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Clements, Frederic E. (Frederic Edward), 1874-1945

LC control no.n 85810316
Descriptive conventionsrda
Personal name headingClements, Frederic E. (Frederic Edward), 1874-1945
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Variant(s)Clements, Frederic Edward, 1874-1945
Clements, F. E. (Frederic Edward), 1874-1945
Clements, Frederick Edward, 1874-1945
Clements, Frederic (Frederic Edward), 1874-1945
Associated countryUnited States
Birth date1874-09-16
Death date1945-07-26
Place of birthLincoln (Neb.)
Place of deathSanta Barbara (Calif.)
Field of activityBotany Plants--Classification Plant ecology
AffiliationCarnegie Institution of Washington
University of Minnesota
University of Nebraska (Lincoln campus)
Profession or occupationBotanists Taxonomists Plant ecologists College teachers
University and college faculty members
Found inLCCN 63-12427: His Rocky Mountain flowers, 1963 (hdg.: Clements, Frederic Edward, 1874-1945; usage: Frederic E. Clements)
LC data base, 7-3-85 (hdg.: Clements, Frederic Edward, 1874-1945; usage: Frederic E. Clements; Frederic Edward Clements)
The role of animals in succession, 1996: p. 1 (Frederick Clements) p. 2 (Frederick Edward Clements, 1874-1945) p. 3 (Dr. F.E. Clements)
Britannica (website). viewed Dec. 5, 2023: Frederic Edward Clements (born Sept. 16, 1874, Lincoln, Neb., U.S.--died July 26, 1945, Santa Barbara, Calif.), American botanist, taxonomist, and ecologist who influenced the early study of plant communities, particularly the process of plant succession. Clements was educated at the University of Nebraska, where he studied under the influential American botanist Charles E. Bessey. Clements received an undergraduate degree in 1894, a master's degree in botany in 1896, and a Ph.D. in botany in 1898. Although deeply committed to agricultural problems, Bessey was also a leading proponent of the "new botany," which emphasized microscopy, plant physiology, and laboratory experimentation. These approaches had a profound impact on Clements's intellectual development. Together with Roscoe Pound, another of Bessey's students who later became a distinguished legal scholar, Clements wrote The Phytogeography of Nebraska (1898). This broad survey of plants and plant communities served as the joint doctoral thesis for Pound and Clements, and it introduced some of the ecological techniques that Clements later perfected. While serving as a botany professor at the University of Nebraska, Clements outlined this organismal idea in Research Methods in Ecology (1905), a work that also served as a manifesto for the new science of plant ecology.)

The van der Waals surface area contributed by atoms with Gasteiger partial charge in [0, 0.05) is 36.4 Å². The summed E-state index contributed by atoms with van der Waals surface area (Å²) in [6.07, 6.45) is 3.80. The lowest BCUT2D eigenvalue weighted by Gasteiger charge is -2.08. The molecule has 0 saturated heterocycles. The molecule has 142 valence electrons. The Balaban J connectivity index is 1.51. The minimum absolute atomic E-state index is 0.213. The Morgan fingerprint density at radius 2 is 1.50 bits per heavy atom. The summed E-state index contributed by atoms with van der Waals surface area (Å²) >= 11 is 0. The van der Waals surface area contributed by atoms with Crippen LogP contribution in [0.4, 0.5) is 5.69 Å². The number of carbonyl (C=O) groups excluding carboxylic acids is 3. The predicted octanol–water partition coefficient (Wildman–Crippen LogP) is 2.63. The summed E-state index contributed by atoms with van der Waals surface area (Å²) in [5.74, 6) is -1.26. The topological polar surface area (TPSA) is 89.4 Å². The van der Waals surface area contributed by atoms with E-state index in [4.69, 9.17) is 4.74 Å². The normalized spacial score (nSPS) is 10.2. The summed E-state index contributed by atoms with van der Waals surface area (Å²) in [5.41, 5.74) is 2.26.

Britannica (website). viewed Dec. 5, 2023: Frederic Edward Clements (During his tenure at the University of Minnesota between 1907 and 1917, Clements presented a much more detailed account of the organismal concept in his most influential work, Plant Succession: An Analysis of the Development of Vegetation (1916). Clements described plant succession as a developmental process through which the community underwent a well-defined series of stages that ultimately resulted in a mature, or climax, community. The climax community was both an indicator and expression of the climatic conditions that determined it. As both a broad overview of earlier research and a systematic theoretical statement, Plant Succession defined a major area of research that became a central focus of plant ecology prior to World War II. Largely due to the success of that book, the Carnegie Institution of Washington appointed Clements a full-time research associate, a position he held from 1917 to 1941. Clements successfully used the position to improve the laboratory he had founded in 1900 near Pikes Peak, Colo., where he worked during the summer. He worked at the Carnegie Institution's lab in Tucson, Ariz., during the winters. After he and his wife moved to Santa Barbara, Calif., in 1925, he continued his summer research at the Pikes Peak lab but worked at a lab in Santa Barbara during subsequent winters.)
Associated languageeng